I have always believed Gary would have lived had I not be[en] thwarted in my rescue attempts.

JA 1185-86. In March 1998, Roberts underwent a VA PTSD examination and again reported the death of Gary Holland as a traumatic stressor. The examiner diagnosed Roberts with, among other things, chronic PTSD.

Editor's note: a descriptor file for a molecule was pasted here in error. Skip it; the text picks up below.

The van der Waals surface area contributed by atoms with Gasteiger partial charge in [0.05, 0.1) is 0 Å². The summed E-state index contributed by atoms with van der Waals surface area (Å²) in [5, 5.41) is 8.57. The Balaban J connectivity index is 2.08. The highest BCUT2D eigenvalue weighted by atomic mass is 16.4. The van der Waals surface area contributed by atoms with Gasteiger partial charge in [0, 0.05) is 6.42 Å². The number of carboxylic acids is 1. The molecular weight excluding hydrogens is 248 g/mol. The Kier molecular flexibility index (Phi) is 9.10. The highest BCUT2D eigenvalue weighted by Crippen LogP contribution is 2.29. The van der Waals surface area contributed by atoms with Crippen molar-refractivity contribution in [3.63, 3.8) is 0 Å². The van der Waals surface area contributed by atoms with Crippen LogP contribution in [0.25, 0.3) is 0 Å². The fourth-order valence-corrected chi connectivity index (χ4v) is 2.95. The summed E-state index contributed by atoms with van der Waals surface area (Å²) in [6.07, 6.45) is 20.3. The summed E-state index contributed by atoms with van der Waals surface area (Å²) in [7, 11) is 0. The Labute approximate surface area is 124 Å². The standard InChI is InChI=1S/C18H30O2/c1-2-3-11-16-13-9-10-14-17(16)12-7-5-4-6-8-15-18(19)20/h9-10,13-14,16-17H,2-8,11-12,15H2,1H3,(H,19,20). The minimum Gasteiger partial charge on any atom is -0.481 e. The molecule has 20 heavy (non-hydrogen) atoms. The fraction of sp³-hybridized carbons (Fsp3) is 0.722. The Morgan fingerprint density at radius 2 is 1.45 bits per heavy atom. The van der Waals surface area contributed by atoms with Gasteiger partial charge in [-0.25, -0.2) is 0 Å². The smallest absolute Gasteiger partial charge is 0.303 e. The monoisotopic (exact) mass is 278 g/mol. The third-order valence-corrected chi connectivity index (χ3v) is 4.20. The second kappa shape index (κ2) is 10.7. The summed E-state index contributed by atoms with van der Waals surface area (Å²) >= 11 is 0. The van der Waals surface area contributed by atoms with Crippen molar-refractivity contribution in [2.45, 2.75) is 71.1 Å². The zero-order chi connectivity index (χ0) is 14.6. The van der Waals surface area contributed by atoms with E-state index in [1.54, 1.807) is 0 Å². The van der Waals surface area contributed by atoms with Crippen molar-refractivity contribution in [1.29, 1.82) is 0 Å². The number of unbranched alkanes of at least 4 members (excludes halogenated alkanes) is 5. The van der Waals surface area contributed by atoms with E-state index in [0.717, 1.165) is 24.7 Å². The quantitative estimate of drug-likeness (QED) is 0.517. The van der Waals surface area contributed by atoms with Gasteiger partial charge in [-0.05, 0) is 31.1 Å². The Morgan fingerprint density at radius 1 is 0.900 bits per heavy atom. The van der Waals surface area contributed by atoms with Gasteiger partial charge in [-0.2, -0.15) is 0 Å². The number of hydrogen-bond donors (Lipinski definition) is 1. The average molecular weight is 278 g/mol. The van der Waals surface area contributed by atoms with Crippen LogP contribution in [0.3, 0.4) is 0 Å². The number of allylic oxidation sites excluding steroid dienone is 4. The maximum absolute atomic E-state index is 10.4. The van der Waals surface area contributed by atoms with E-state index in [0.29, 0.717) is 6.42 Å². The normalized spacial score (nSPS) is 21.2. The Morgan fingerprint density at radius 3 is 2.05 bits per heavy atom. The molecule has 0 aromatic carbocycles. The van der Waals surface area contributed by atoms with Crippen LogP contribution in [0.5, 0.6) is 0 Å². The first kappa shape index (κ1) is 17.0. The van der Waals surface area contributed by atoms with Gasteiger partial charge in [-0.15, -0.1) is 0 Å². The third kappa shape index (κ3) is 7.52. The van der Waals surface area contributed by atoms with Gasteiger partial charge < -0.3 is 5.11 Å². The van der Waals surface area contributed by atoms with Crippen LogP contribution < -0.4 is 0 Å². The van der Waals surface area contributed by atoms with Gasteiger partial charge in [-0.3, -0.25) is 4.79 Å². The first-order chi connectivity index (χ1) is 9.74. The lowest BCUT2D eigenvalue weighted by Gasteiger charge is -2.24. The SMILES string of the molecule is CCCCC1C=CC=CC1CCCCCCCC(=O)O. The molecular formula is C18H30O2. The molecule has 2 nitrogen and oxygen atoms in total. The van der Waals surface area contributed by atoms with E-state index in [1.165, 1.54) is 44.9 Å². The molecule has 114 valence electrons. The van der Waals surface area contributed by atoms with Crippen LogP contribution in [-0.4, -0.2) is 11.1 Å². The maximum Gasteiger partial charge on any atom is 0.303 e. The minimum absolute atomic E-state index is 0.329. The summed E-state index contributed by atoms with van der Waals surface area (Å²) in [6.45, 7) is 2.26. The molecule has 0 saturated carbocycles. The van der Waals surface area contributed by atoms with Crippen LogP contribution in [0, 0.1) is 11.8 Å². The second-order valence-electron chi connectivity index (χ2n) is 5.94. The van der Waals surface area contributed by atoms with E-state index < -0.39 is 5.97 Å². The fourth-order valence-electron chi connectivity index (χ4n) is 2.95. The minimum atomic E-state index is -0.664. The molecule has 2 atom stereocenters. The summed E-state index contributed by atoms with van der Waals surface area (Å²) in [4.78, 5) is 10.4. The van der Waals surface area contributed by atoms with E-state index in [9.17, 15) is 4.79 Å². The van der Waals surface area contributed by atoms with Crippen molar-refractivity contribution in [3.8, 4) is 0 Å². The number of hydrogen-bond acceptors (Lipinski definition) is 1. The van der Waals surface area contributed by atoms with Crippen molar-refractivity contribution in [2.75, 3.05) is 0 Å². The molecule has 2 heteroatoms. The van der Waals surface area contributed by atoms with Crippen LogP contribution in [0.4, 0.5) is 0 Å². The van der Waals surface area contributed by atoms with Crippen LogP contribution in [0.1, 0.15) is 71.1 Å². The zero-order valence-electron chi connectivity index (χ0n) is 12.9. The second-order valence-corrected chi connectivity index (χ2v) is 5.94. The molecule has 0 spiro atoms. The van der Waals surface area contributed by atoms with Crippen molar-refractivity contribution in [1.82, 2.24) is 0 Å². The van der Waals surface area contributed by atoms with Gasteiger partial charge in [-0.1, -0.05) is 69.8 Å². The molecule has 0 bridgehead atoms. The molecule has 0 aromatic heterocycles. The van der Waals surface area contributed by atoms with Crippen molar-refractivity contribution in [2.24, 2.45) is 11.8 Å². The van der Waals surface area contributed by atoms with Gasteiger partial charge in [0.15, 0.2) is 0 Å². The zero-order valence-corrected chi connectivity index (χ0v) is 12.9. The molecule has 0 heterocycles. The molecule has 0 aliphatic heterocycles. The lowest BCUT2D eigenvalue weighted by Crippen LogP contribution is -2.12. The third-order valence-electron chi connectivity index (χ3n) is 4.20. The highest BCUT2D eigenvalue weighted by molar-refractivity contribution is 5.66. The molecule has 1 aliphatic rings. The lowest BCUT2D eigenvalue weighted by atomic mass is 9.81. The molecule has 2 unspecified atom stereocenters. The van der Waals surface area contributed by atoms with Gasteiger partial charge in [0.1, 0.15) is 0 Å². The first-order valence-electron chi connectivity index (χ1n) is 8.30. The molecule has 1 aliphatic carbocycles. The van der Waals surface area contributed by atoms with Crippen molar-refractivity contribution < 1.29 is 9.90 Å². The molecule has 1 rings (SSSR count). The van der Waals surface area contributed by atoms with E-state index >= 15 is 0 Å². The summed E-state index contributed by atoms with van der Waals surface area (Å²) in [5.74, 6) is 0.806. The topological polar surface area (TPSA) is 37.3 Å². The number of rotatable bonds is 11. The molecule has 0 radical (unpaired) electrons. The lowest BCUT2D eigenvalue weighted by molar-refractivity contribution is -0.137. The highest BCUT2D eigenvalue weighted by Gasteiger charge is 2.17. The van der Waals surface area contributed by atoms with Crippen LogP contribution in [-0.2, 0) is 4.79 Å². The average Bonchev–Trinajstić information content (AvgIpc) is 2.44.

A few months later, in May 1998, the RO awarded Roberts a 50% disability rating for service-connected PTSD, effective August 4, 1993. The Rating Decision cited only one stressor to support its determination that Roberts's PTSD was directly related to military service -- Roberts's presence at and role in the accident that caused Gary Holland's death. JA 1285-91. Roberts disagreed with the disability rating, and, in May 1999, the VA awarded him a 100% disability rating for PTSD with dysthymia and depression, effective August 4, 1993. The Rating Decision noted that "[t]he veteran reported that he thinks about the traumatic event of his friend's death three to four times each month at the minimum and when he is reminded of the event he can think of the events weekly or more." JA 1308. Roberts also stated that "he is preoccupied with the trauma for six to seven days at a time," and he reported "increased problems with anger control ...